Developer Experience is named as if the investment is only in the well-being of the developers. Nothing could be farther from the truth.
Developers are craftsmen, and while I wouldn’t necessarily go as far as saying they are the kingmakers of the 21st century, they possess the knowledge and a set of skills that make them highly valuable to modern businesses. As such, they are high in demand and always short in supply.
To make the most of this precious resource, companies should strive to give them the best tools to do their jobs. And just like every other profession, those tools raise a series of questions. Autonomy or Standardization? Build or Buy? Top down or bottom up?
Different companies are going to find different ways to answer these questions, but as a rule of thumb I would say that the smaller you are, the more you should give autonomy for individual teams to buy the products they need.
Let’s take the mono-repo question once and for all - should you ‘go mono’?
I wish. Mono repos really are the ultimate way of building software, if CI/CD didn’t suck so much at handling them.
If you think about it, in multi-repo scenarios, there’s some glue stitching them together, making a sort of a “meta-repo” on top. This meta-repo is (probably) going to be poorly versioned, without all the benefits we have come to love about Git.
Unfortunately, this is definitely the lesser of two evils, as modern build, testing, and deployment tools are going to have a much easier job making sense of it all.
Naturally, if you are Google, you can go ahead and build your own CI/CD that does support a huge mono-repo. If you are not, don’t try to use brute force and have a traditional CI/CD tool process the entire repo for every single commit. Trust me that it’s not going to work - I have tried.
What will be the hottest dev trend/adopted technology in the next 12-24 months?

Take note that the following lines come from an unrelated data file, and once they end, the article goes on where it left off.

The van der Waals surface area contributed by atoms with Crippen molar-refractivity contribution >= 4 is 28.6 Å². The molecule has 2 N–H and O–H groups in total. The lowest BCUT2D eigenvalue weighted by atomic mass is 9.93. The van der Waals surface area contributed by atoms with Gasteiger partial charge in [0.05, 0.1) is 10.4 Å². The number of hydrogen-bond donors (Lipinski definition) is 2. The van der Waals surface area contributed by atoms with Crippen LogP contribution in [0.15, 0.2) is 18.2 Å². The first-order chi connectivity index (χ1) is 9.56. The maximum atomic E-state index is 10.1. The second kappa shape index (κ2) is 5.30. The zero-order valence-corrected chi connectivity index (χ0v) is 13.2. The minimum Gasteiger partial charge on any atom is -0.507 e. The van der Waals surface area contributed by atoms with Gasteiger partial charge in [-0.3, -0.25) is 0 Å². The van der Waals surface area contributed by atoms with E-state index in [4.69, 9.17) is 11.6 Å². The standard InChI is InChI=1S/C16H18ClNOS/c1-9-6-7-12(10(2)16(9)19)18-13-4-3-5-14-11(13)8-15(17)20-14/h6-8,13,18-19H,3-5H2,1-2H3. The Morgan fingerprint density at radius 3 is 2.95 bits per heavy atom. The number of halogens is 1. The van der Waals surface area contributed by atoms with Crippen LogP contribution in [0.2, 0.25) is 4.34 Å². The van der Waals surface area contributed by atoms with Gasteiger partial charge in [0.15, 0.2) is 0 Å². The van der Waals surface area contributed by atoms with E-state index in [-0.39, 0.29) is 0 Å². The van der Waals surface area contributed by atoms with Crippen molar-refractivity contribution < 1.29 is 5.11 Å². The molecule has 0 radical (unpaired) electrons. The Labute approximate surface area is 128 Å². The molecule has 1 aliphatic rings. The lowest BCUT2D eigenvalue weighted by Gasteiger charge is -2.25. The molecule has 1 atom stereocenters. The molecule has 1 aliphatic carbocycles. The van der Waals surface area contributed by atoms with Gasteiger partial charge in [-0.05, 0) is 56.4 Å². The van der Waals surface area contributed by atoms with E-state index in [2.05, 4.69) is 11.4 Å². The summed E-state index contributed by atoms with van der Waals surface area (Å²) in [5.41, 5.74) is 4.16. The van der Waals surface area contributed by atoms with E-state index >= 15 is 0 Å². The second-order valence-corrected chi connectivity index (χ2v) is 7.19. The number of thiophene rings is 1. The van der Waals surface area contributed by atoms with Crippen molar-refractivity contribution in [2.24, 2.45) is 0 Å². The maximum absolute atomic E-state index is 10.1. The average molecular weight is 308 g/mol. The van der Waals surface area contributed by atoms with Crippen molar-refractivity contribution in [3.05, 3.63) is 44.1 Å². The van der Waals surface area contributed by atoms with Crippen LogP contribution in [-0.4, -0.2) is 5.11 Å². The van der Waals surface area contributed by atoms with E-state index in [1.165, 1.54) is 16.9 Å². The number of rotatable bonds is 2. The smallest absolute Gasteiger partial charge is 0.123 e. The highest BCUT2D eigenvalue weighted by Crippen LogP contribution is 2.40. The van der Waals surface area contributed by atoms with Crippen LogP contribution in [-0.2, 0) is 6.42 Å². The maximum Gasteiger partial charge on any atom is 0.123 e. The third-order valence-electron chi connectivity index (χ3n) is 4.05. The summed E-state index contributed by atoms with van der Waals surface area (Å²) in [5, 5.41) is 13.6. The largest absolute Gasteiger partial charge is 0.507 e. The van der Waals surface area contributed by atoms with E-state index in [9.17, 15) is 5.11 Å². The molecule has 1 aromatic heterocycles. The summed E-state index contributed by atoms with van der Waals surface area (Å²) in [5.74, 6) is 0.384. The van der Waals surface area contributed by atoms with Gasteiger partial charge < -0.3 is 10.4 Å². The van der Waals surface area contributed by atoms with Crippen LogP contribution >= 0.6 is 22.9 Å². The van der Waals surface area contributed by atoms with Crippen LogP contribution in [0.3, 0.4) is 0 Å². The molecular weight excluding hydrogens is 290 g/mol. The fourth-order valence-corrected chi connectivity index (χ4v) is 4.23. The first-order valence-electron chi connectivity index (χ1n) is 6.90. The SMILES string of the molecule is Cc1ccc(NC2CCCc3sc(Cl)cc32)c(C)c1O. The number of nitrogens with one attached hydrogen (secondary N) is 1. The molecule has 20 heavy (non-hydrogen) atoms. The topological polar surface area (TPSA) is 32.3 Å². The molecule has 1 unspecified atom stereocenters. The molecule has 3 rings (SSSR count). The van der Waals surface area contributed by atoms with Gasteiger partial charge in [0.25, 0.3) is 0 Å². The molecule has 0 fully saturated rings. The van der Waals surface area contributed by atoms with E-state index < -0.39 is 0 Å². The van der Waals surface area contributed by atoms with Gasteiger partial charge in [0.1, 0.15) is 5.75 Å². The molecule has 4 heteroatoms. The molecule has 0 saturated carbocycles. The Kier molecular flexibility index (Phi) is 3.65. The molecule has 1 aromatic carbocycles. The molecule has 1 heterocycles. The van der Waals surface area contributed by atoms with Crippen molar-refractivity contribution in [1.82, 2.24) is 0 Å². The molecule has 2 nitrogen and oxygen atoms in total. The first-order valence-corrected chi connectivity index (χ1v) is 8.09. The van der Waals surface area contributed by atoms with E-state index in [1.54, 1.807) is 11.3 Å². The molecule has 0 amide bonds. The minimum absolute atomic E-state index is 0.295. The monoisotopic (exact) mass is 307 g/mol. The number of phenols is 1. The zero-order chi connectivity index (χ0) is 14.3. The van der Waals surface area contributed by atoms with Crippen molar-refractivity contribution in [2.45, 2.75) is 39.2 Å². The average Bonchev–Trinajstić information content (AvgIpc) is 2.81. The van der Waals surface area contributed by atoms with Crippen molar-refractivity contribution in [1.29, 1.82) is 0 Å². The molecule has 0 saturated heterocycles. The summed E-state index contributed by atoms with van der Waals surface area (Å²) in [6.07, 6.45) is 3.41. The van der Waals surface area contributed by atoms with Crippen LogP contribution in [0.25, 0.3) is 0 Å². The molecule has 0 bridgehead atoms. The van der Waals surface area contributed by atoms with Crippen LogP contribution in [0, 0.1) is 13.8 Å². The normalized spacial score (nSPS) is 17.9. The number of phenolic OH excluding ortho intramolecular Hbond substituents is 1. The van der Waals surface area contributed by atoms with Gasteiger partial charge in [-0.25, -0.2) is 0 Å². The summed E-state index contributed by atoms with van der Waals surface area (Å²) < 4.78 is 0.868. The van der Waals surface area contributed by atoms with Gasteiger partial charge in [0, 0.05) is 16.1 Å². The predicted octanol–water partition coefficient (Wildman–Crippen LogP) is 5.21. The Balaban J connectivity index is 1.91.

Definitely developer-first observability, which empowers engineers to own their code in production. :)
The second hottest though, is the adoption of ARM as a mainstream computing platform. The ARM platform has been powering your cell phones and tablets for ages, and have now become a viable option for laptops, desktops, and (most importantly) cloud instances.
Depending on your language and framework of choice, moving to ARM can be anything from a simple configuration change to a major rework. On the other side though, you can expect a major performance boost at a lower cost.
Some claim that front-end developers will become irrelevant in the future of no-code tools. Do you see this happening? If so, how soon?
Haven’t they been saying that about all of us for twenty years or so?
Share some tips to help remote teams collaborate better.
The obvious answer is that even if the teams are not colocated they should find ways to spend as much face-to-face time as possible. Unfortunately, this is often as useless as it is true, as whatever is restricting the team from being co-located in the first place is probably also limiting their ability to meet in person.
When working in remote teams, especially in different time zones, it’s important to prioritize async over synchronous communication. This has a couple of big drawbacks, such as making the communication way less personal and much more time consuming.
Potentially, it does have the advantage of creating a huge body of knowledge that can easily be shared with other team members, across space and time. I find that most teams spend way too much time trying to compensate for the downsides and not enough time capitalizing on the upside.
Do you want to share anything else? Please share anything you think would be of value to the broader developer community:
If you are interested in learning more about code ownership throughout the software development life cycle in general and production in particular, check out my podcast, The Production-First Mindset
Want to upgrade your developer experience? Install Livecycle’s SDK and start collaborating in context on top of your PR deploy previews.